Throughout the years, service through his church as well as personal service projects has included membership in Los Olivos Rotary, facilitating Inclusion Santa Ynez Valley and coordinating St. Mark’s meeting space for free use by more than 100 local clubs and nonprofits.

Together with his husband and partner of 28 years, Bill Harbaugh, Day also serves on the committee for the Pacific Pride Coalition Royal Ball.

“It sounds crazy, but I love to work. I work a lot. Sometimes too much, which I realize, but I do love connecting with people," Day said. "Community service and volunteerism is a great context for connecting with people from all sorts of backgrounds and perspectives.”

He also finds volunteer engagement particularly creative.

“People are either trying to create something or serve a group of people who are creatively thinking about how to meet a need because they realize whatever they’re doing or addressing really needs a best effort,” Day said.

As pastor to a congregation dating back to the 1920s, Day feels beholden to continue a St. Mark’s tradition of providing service to the community at large.

“The parish has always been inclined toward serving the community, generally speaking, caring for how the community overall functions, not so much just the church itself,” he explained.

In that vein, St. Mark’s has taken to opening its doors on any given day to the public at large, to welcome people of all religious affiliations, or none at all, to enter the sanctuary to find some peace, say a prayer or simply escape from the heat and sun.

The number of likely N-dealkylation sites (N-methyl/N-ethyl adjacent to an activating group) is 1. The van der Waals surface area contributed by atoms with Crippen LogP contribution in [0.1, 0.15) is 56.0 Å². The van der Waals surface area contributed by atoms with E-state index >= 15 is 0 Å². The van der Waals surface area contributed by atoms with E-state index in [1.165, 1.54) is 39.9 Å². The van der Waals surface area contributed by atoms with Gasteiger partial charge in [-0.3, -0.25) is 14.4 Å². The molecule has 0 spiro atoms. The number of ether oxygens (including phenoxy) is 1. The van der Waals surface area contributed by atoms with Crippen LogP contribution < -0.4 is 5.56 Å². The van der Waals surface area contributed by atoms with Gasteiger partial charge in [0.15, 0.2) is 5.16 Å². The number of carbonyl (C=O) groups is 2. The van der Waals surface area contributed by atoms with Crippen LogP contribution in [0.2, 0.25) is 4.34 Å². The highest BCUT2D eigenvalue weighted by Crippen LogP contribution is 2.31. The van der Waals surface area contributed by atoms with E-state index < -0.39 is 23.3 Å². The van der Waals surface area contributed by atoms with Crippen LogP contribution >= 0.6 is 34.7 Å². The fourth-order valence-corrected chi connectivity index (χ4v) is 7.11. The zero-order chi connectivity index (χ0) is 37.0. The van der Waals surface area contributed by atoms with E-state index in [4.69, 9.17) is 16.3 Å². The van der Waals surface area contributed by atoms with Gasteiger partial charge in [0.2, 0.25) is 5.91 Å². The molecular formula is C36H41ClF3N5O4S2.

Even the restrooms are made available to the public as a service to the community that attracts tourists, but offers no public facilities for them.

“Churches really are public organizations. Their whole reason for being is based on the needs of the community around them. When I go by a church and see the doors closed and locked, I think that’s obscene. It so runs against the grain for me,” Day said.

In that spirit, St. Mark’s is in the midst of transforming its kitchen to a commercial-grade, public-use kitchen that will be made available to a host of educational and practical efforts identified in last year’s Santa Barbara County Food Action Plan.

“Programs like these, and the volunteers who make them happen, are utterly crucial," Day said. "There’s nothing extra. What we know as the Santa Ynez Valley is created largely by community service and volunteerism, and it’s happening on every level, and many more people are involved than most people think.”

To people who don’t know if they have anything to offer, Day says step up.

“There’s a constant need for more people to be involved and to be engaged," he said. "It might just be that the solution someone is seeking to a problem is in your head. You might have the key, the experience, the level of creativity, the insight that’s needed.”

It’s not about being another warm body, or providing menial labor.

“Volunteering, serving your community, it’s not just a job you don’t really care about," Day said. "It’s everything someone brings. It’s an opportunity to be really expressive and let yourself go in terms of using all your gifts really well.”

“If you start looking, you start realizing that people say they love living here, but what they love is the way this community has been shaped by the people who have been volunteering uncountable hours of community service.” - Rev. Randall Day